Date of Award:
Master of Science (MS)
Animal, Dairy, and Veterinary Sciences
Mark C. Healey
Mark C. Healey
Nabil N. Youssef
Reed C. Warren
Cecal coccidiosis, caused by the protozoan Eimeria tenella, may manifest as a devastating disease in young chickens and result in substantial economic loss for producers. The parasite progresses through a complex life cycle, exhibiting both asexual and sexual (gamont) stages of development. The purpose of this study was to produce a panel of monoclonal antibodies (MoAbs) against epitopes contained on surface antigens (Ags) of the gamonts of E. tenella with the intent of blocking the fertilization process. Gamonts were harvested from infected ceca, partially purified by differential centrifugation throught a discontinuous 5050% Percoll density gradient and used as a source of Ag for the production of MoAbs. Immune spleen cells collected from Robertsonian (strain RBF/Dn) mice were fused with FOX-NY myeloma cells and the resultant MoAb-secreting hybridomas screened by an indirect immunofluorescent antibody test (IFAT). A panel of 13 MoAbs (1 IgG2a and 12 IgG1) was selected form a bank of 94 hybridomas. The Ag specificity of the MoAbs was determined by processing infected cecal mucosa smears and noninfected and infected cecal cross sections through the IFAT procedures. It is likely that the panel of 13 MoAbs exhibits specificity for Ags on or in the macrogamonts of E. tenella. Specificity may not be restricted to macrogamonts, however, since common epitopes make exist between microgamonts and microgamonts. In vitro studies were begun to determine the ability of the MoAbs to inhibit gamont fertilization. Merozoites were inoculated into a monolayer of chick kidney cells, and in vitro development of the parasite was monitored. Data were insufficient for statistical analysis, since the merozoites did not develop to the oocyst stage.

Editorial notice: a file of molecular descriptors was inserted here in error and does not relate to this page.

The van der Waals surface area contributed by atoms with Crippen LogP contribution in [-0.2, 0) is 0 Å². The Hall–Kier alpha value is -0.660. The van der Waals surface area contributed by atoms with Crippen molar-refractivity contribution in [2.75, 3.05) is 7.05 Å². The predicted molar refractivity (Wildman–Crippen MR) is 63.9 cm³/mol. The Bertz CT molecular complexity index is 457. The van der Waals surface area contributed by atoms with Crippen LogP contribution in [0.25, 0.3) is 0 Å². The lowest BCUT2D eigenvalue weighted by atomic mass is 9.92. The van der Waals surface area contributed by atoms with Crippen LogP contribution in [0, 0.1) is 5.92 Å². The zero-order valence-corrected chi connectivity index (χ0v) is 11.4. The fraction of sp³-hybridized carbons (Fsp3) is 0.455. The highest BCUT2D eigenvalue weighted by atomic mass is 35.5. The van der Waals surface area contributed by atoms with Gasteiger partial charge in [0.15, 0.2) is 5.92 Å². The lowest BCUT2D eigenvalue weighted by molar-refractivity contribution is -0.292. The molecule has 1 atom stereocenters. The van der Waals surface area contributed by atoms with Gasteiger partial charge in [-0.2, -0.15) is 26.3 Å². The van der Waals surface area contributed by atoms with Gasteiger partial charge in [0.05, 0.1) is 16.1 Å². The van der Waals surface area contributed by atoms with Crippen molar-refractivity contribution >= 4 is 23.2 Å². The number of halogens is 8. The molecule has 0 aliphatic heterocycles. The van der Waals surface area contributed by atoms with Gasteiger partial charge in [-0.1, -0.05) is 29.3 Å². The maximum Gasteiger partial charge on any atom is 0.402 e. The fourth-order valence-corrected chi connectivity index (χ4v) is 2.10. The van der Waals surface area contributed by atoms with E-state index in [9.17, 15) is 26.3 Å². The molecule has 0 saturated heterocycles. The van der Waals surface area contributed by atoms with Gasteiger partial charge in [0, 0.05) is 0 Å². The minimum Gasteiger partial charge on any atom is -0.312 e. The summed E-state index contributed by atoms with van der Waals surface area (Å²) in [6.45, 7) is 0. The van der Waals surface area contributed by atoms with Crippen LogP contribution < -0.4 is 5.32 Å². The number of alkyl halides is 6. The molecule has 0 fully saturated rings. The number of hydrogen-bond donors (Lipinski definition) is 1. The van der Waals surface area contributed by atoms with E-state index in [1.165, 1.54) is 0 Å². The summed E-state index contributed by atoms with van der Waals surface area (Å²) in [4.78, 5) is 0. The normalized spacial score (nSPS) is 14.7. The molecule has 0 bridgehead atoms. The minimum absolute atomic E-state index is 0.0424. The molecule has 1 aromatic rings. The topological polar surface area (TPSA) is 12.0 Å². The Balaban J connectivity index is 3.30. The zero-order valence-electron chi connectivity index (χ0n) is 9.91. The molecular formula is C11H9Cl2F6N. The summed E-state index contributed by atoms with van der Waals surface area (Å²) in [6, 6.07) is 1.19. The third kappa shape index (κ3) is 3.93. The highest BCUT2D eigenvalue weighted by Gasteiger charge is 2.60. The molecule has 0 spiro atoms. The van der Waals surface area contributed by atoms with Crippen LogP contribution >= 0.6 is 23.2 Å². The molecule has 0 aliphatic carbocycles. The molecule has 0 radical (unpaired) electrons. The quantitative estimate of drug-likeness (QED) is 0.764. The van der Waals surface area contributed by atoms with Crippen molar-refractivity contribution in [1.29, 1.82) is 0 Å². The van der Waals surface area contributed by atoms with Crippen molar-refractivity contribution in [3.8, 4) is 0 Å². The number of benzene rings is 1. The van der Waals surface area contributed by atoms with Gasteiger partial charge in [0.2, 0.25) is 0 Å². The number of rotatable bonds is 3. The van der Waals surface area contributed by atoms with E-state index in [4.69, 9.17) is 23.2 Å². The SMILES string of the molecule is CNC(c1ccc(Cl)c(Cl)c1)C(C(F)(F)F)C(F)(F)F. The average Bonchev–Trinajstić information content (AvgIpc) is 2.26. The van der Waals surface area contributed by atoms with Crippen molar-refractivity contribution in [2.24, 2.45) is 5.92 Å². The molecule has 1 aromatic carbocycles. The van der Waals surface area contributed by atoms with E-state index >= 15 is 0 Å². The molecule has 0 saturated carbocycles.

Larsen, Nancy Carol, "Production of Monoclonal Antibodies Specific for the Gamonts of Eimeria Tenella" (1989). All Graduate Theses and Dissertations. 4079.
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